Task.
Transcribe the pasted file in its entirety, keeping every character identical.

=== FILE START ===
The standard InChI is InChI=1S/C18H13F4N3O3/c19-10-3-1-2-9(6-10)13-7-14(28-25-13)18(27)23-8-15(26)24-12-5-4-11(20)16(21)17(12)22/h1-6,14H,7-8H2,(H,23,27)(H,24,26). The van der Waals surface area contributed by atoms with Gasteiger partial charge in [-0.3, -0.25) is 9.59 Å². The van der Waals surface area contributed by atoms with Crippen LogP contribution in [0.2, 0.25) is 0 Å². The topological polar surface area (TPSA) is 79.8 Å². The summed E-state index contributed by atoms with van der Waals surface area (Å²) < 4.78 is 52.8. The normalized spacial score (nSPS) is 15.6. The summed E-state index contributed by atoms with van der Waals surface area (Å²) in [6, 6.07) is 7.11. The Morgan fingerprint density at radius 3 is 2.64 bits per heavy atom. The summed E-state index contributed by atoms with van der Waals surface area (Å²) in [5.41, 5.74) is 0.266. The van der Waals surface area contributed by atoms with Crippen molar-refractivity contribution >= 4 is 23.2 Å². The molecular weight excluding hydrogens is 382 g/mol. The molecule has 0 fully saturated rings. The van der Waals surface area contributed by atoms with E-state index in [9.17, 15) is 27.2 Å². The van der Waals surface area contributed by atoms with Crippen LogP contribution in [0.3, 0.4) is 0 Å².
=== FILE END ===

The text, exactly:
The standard InChI is InChI=1S/C18H13F4N3O3/c19-10-3-1-2-9(6-10)13-7-14(28-25-13)18(27)23-8-15(26)24-12-5-4-11(20)16(21)17(12)22/h1-6,14H,7-8H2,(H,23,27)(H,24,26). The van der Waals surface area contributed by atoms with Gasteiger partial charge in [-0.3, -0.25) is 9.59 Å². The van der Waals surface area contributed by atoms with Crippen LogP contribution in [0.2, 0.25) is 0 Å². The topological polar surface area (TPSA) is 79.8 Å². The summed E-state index contributed by atoms with van der Waals surface area (Å²) < 4.78 is 52.8. The normalized spacial score (nSPS) is 15.6. The summed E-state index contributed by atoms with van der Waals surface area (Å²) in [6, 6.07) is 7.11. The Morgan fingerprint density at radius 3 is 2.64 bits per heavy atom. The summed E-state index contributed by atoms with van der Waals surface area (Å²) in [5.41, 5.74) is 0.266. The van der Waals surface area contributed by atoms with Crippen molar-refractivity contribution >= 4 is 23.2 Å². The molecular weight excluding hydrogens is 382 g/mol. The molecule has 0 fully saturated rings. The van der Waals surface area contributed by atoms with E-state index in [9.17, 15) is 27.2 Å². The van der Waals surface area contributed by atoms with Crippen LogP contribution in [0.3, 0.4) is 0 Å².